• 3 minutes e-car sales collapse
  • 6 minutes America Is Exceptional in Its Political Divide
  • 11 minutes Perovskites, a ‘dirt cheap’ alternative to silicon, just got a lot more efficient
  • 7 hours The United States produced more crude oil than any nation, at any time.
  • 6 days e-truck insanity
  • 1 day How Far Have We Really Gotten With Alternative Energy
  • 5 days Oil Stocks, Market Direction, Bitcoin, Minerals, Gold, Silver - Technical Trading <--- Chris Vermeulen & Gareth Soloway weigh in
  • 4 days James Corbett Interviews Irina Slav of OILPRICE.COM - "Burn, Hollywood, Burn!" - The Corbett Report
  • 4 days The European Union is exceptional in its political divide. Examples are apparent in Hungary, Slovakia, Sweden, Netherlands, Belarus, Ireland, etc.
  • 6 days Biden's $2 trillion Plan for Insfrastructure and Jobs
  • 6 days "What’s In Store For Europe In 2023?" By the CIA (aka RFE/RL as a ruse to deceive readers)
  • 9 days Bankruptcy in the Industry

Breaking News:

ADNOC Considered Buying Oil Giant BP

Saudi Minister Says Sour Relations With The U.S. Will Improve

The United States and Saudi Arabia will overcome the recent rift in relations created by the OPEC+ group’s decision to reduce its oil production target by the most since 2020, according to Saudi Arabia’s Investment Minister Khalid al-Falih.

“If you look at the relationship with the people side, the corporate side, the education system, you look at our institutions working together. We are very close and we will get over this recent spat that I think was unwarranted,” al-Falih, who was Saudi Arabia’s Energy Minister when OPEC+ was created, said at the Future Investment Initiative (FII) forum in Riyadh, as carried by Reuters.

Early this month, OPEC+ decided to reduce its crude oil production target by 2 million barrels per day (bpd) as of November—a cut which angered the U.S. Administration.

There will be some consequences for Saudi Arabia for its decision with Russia to steer OPEC+ into a large oil production cut, U.S. President Joe Biden told CNN in an exclusive interview a week after the OPEC+ meeting.

Saudi Arabia, for its part, came out with a statement that expressed “its total rejection” of Biden’s and other statements from Washington with regard to the decision.

Multiple OPEC+ producers have also defended the group’s decision to reduce production, saying they had all agreed this was the course toward oil market stability and that the decision was unanimous. The UAE’s Energy Minister Suhail al-Mazrouei wrote on Twitter, “I would like to clarify that the latest OPEC+ decision, which was unanimously approved was a pure technical decision, with NO political intentions whatsoever.”

This week, Saudi Arabia holds the FII forum, dubbed “Davos in the Desert” by the Saudis, with many U.S. finance executives attending, including JPMorgan Chase CEO Jamie Dimon and Goldman Sachs CEO David Solomon.

However, there were no officials from the Biden Administration to be seen at the forum on Tuesday, Reuters reports. But Jared Kushner, a former senior aide to former President Donald Trump, was in attendance and is a featured speaker at the event.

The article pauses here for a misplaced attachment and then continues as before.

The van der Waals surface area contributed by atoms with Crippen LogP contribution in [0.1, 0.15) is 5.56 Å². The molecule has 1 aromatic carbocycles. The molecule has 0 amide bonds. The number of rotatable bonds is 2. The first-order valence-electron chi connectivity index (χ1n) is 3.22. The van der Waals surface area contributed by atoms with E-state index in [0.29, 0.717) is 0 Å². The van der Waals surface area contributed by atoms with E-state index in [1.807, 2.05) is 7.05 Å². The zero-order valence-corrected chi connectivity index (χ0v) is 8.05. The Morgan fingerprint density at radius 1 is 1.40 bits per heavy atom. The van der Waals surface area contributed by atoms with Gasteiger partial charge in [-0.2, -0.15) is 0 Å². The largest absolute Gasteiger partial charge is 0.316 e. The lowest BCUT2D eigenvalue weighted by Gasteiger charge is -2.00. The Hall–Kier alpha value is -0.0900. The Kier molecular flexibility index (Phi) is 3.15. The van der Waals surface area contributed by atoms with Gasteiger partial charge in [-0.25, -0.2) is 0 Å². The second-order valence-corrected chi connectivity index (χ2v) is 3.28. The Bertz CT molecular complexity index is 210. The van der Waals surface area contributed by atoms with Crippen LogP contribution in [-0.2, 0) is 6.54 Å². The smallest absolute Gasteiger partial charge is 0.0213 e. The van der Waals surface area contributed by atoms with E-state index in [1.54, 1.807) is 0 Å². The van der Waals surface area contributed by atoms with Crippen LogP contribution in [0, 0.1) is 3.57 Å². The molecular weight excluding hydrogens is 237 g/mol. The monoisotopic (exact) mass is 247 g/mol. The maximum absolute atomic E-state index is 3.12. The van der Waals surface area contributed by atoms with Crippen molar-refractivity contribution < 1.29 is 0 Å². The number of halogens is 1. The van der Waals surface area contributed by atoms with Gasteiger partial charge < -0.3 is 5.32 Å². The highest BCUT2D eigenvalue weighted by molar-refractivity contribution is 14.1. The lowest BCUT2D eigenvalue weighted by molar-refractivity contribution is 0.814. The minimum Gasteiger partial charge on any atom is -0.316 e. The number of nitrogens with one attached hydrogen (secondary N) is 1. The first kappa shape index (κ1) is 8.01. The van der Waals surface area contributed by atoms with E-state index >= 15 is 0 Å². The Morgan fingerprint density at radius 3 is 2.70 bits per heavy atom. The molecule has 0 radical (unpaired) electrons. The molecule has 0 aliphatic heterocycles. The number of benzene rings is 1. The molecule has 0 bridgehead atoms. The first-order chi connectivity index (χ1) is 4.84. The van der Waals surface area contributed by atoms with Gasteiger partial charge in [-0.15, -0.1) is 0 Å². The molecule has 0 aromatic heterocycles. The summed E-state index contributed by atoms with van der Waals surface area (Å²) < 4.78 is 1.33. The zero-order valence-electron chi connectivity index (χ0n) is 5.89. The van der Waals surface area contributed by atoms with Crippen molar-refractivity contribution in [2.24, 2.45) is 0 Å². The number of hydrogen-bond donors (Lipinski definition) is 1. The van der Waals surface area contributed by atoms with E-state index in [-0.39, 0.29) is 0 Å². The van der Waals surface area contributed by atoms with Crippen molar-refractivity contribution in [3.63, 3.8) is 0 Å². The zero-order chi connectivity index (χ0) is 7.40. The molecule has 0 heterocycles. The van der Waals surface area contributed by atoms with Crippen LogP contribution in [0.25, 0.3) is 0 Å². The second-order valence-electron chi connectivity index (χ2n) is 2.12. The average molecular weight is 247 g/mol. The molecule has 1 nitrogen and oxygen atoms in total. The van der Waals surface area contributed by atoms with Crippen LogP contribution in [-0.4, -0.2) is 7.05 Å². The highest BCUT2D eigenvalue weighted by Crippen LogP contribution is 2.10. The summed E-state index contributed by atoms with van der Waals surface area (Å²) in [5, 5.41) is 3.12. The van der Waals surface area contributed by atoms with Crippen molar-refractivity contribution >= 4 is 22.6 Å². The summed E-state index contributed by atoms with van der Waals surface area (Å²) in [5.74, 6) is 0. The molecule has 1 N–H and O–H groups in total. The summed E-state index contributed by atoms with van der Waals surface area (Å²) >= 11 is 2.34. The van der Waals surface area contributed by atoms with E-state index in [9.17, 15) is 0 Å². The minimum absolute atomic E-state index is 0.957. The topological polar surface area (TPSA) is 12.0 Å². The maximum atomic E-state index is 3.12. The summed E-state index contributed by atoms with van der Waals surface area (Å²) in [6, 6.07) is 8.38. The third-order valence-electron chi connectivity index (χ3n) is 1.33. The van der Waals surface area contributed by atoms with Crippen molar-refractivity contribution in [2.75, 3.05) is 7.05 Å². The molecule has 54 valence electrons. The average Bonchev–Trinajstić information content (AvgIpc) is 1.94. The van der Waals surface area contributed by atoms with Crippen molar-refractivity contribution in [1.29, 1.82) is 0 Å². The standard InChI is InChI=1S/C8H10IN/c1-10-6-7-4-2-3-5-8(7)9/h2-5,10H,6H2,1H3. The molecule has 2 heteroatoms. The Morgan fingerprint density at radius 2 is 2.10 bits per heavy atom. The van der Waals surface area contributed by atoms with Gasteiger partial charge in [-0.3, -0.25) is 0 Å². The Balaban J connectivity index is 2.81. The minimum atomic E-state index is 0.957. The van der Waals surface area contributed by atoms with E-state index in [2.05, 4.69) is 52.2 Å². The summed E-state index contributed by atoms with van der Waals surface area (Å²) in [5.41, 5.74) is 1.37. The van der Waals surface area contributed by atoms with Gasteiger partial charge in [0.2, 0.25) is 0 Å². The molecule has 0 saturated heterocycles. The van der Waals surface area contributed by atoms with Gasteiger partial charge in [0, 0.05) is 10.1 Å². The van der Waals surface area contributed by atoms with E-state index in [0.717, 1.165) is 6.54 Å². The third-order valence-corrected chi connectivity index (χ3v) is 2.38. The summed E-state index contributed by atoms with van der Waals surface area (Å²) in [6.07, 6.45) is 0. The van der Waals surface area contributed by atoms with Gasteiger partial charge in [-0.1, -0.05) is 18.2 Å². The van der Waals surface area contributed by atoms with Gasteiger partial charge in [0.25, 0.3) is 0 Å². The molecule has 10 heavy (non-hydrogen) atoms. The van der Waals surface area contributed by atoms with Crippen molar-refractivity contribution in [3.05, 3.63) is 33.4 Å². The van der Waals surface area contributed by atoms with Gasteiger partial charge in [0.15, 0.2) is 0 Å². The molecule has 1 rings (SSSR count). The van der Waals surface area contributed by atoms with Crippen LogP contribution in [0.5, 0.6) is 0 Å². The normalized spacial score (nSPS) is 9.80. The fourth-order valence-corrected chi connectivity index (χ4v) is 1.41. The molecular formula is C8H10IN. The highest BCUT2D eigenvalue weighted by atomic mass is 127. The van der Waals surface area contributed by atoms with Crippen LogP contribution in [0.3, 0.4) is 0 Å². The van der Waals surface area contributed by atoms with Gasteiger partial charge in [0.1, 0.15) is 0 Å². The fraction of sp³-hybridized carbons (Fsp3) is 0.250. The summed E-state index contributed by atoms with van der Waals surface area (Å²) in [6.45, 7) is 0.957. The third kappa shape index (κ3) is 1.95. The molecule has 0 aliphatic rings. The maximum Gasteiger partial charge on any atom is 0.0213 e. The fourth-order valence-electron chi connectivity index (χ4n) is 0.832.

By Michael Kern for Oilprice.com

More Top Reads From Oilprice.com:

Join the discussion | Back to homepage

Leave a comment
  • Mamdouh Salameh on October 25 2022 said:
    While the eloquent Saudi investment Minister Khalid al-Falih who until recently was the Saudi energy minister is trying to smooth over the rift in relations between Saudi Arabia and the United States, this will neither be easy nor possible. The reason is that Saudi Arabia has been moving away from its close relationship with the United States over a long time.

    In the aftermath of the discovery of oil in Saudi Arabia, the Saudis have been endearing themselves to the United States by quenching its thirst for oil, doing its bidding and even financing its military adventures both in Afghanistan against Russia and also in Iraq against the late Saddam Hussain. Saudi Arabia was even instrumental in bringing the petrodollar into existence in 1973 and persuading OPEC to adopt in 1975. However, things have undergone huge changes since then.

    Saudi Arabia is aware that the World Order is fast transforming from a unipolar system led by the United States since the collapse of the former Soviet Union into a multipolar one being ushered by the strategic alliance between China and Russia. Saudi foreign policy has to adapt itself to the changing circumstances,

    Another aspect is the fast-growing strategic, political and economic relations between Saudi Arabia and both China and Russia. Both act as counterbalance to the United States. A case in point is Saudi refusal to condemn Russia’s military operations in Ukraine.

    The Saudis no longer believe in the United States’ promises, assurances or political undertakings since it can renege on all these without a second’s hesitation. A case in point is that the US didn’t come to Saudi defence when the Yemeni rebels, the Houthis attacked the Saudi oil pumping station of Abquiq in September 2019 and destroyed 50% of Saudi oil production.

    Saudi Arabia with a GDP of $ 3.0 trillion (the 12th largest in the world) based on purchasing power parity (PPP) and with a young dynamic leader Crown Prince Mohammed bin Salman at the helm is no longer prepared to accept threats, nonsense, condescension and flattery from any American Presidents and will tell them to go to hell if they don’t like it.

    Dr Mamdouh G Salameh
    International Oil Economist
    Global Energy Expert

Leave a comment

EXXON Mobil -0.35
Open57.81 Trading Vol.6.96M Previous Vol.241.7B
BUY 57.15
Sell 57.00
Oilprice - The No. 1 Source for Oil & Energy News